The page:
I have. Many times. The reason for this could be that marketing just keeps missing the mark, or it could be that sales wants what can’t be delivered: a sure-fire short-cut to closing sales.
Here’s the irony. It appears that today the sales-support material being produced by marketing is threatening to put salespeople out of a job.
According to an article on Quartz.com from last year, the internet is making us poorer by hollowing-out the middle class. Jobs that used to be performed by real people (e.g. secretaries, phone operators, travel agents, bookkeepers) are now being done by interconnected technologies.
An unfortunate situation, but not that surprising, I guess. That was until I saw this chart:
The article didn’t dwell on it, but the biggest drop in employment over the last 30 years has been amongst sales reps! And that’s when I realized that we marketers are contributing to the untimely demise of the sales rep.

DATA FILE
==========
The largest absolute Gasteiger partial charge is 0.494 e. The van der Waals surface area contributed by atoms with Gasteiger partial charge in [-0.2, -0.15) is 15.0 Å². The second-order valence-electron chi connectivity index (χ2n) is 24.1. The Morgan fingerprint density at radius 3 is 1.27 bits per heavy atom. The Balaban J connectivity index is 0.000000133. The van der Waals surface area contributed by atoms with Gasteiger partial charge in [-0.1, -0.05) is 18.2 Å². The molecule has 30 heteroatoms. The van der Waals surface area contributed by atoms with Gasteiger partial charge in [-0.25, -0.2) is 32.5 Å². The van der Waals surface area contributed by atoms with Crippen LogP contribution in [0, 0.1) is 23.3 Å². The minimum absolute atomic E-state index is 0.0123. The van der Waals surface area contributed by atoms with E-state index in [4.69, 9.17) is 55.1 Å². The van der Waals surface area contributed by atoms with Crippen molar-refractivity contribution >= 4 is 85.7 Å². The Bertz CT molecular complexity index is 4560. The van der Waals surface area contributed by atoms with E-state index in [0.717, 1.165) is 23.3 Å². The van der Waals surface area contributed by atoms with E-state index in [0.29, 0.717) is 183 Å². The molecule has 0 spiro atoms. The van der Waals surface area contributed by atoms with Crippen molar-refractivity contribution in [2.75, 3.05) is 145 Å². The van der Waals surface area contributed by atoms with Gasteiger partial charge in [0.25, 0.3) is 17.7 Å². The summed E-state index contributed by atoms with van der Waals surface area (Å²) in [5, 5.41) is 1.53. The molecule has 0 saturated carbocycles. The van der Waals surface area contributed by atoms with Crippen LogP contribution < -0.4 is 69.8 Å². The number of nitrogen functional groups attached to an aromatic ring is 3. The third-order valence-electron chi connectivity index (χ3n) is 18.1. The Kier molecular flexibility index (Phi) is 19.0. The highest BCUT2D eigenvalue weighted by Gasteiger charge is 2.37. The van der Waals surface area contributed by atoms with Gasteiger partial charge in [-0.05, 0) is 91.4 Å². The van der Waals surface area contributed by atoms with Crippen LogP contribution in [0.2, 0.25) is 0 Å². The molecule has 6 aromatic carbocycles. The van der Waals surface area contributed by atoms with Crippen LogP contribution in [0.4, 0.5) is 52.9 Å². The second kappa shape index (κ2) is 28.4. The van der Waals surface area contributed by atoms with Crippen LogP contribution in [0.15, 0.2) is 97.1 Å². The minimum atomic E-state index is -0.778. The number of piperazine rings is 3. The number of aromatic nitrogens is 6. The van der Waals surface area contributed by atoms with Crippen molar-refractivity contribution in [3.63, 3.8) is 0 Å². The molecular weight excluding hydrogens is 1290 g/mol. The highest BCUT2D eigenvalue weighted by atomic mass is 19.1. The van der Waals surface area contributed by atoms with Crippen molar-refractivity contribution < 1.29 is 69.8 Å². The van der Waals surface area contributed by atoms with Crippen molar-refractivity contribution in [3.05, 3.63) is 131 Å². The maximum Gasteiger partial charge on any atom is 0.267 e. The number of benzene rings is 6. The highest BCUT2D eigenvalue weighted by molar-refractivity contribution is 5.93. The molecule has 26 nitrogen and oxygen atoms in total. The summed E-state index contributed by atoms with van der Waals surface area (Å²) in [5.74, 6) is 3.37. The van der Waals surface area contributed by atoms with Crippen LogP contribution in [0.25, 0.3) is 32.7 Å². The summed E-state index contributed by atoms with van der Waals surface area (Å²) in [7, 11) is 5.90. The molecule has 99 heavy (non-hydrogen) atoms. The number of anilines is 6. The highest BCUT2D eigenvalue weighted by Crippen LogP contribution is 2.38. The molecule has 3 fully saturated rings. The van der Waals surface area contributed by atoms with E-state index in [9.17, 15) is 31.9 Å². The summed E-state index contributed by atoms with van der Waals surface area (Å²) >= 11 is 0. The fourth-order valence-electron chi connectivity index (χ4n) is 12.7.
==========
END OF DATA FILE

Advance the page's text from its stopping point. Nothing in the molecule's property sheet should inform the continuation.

Sales isn’t really going away, of course. Before a buyer makes a big purchase, they’re going to want to see the whites of someone’s eyes. But the role of the sales rep as first line of information is diminishing as most B2B buyers now prefer to be three-quarters of the way through their decision cycle before they speak to a rep. And the information/content that buyers are mining in their early decision cycle is found on the web and supplied by marketing.
Content marketing is more important than ever (see an earlier post on Peak Content), and the role of marketing has moved downstream, closer to the actual sale. Marketing’s role has become one of knowledge facilitator for the buyer, rather than that of brochure-ware producer for the sale team, as may have been true in the past.
You could call this "Revenge of the Marketing Nerds."